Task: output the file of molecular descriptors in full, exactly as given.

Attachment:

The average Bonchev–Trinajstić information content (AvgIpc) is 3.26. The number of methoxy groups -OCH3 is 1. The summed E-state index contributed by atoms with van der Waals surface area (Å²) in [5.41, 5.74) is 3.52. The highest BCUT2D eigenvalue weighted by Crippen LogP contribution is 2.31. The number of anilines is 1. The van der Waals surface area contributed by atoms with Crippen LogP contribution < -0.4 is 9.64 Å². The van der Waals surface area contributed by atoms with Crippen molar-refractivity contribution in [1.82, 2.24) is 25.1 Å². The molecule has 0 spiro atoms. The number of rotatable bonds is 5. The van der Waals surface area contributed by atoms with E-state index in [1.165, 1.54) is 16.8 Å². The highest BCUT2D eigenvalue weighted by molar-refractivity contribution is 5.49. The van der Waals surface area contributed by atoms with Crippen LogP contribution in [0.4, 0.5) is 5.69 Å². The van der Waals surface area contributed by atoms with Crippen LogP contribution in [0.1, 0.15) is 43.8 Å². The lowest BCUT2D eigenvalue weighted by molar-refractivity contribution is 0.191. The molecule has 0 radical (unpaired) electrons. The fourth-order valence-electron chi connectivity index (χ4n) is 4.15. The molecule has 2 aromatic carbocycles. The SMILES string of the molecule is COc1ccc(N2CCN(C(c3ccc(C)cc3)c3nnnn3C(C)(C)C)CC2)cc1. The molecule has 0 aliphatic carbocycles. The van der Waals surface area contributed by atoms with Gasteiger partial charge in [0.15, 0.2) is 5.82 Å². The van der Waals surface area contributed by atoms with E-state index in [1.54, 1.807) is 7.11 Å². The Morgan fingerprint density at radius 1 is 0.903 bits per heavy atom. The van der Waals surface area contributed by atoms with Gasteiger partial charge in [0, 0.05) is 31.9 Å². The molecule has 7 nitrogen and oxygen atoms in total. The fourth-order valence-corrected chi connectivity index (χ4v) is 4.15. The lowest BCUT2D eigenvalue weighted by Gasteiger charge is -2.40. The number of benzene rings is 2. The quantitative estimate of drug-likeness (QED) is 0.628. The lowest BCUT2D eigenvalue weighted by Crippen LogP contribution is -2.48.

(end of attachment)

The average Bonchev–Trinajstić information content (AvgIpc) is 3.26. The number of methoxy groups -OCH3 is 1. The summed E-state index contributed by atoms with van der Waals surface area (Å²) in [5.41, 5.74) is 3.52. The highest BCUT2D eigenvalue weighted by Crippen LogP contribution is 2.31. The number of anilines is 1. The van der Waals surface area contributed by atoms with Crippen LogP contribution < -0.4 is 9.64 Å². The van der Waals surface area contributed by atoms with Crippen molar-refractivity contribution in [1.82, 2.24) is 25.1 Å². The molecule has 0 spiro atoms. The number of rotatable bonds is 5. The van der Waals surface area contributed by atoms with E-state index in [1.165, 1.54) is 16.8 Å². The highest BCUT2D eigenvalue weighted by molar-refractivity contribution is 5.49. The van der Waals surface area contributed by atoms with Crippen LogP contribution in [0.4, 0.5) is 5.69 Å². The van der Waals surface area contributed by atoms with Crippen LogP contribution in [0.1, 0.15) is 43.8 Å². The lowest BCUT2D eigenvalue weighted by molar-refractivity contribution is 0.191. The molecule has 0 radical (unpaired) electrons. The fourth-order valence-electron chi connectivity index (χ4n) is 4.15. The molecule has 2 aromatic carbocycles. The SMILES string of the molecule is COc1ccc(N2CCN(C(c3ccc(C)cc3)c3nnnn3C(C)(C)C)CC2)cc1. The molecule has 0 aliphatic carbocycles. The van der Waals surface area contributed by atoms with Gasteiger partial charge in [0.15, 0.2) is 5.82 Å². The van der Waals surface area contributed by atoms with E-state index in [1.54, 1.807) is 7.11 Å². The Morgan fingerprint density at radius 1 is 0.903 bits per heavy atom. The van der Waals surface area contributed by atoms with Gasteiger partial charge in [0, 0.05) is 31.9 Å². The molecule has 7 nitrogen and oxygen atoms in total. The fourth-order valence-corrected chi connectivity index (χ4v) is 4.15. The lowest BCUT2D eigenvalue weighted by Gasteiger charge is -2.40. The number of benzene rings is 2. The quantitative estimate of drug-likeness (QED) is 0.628. The lowest BCUT2D eigenvalue weighted by Crippen LogP contribution is -2.48.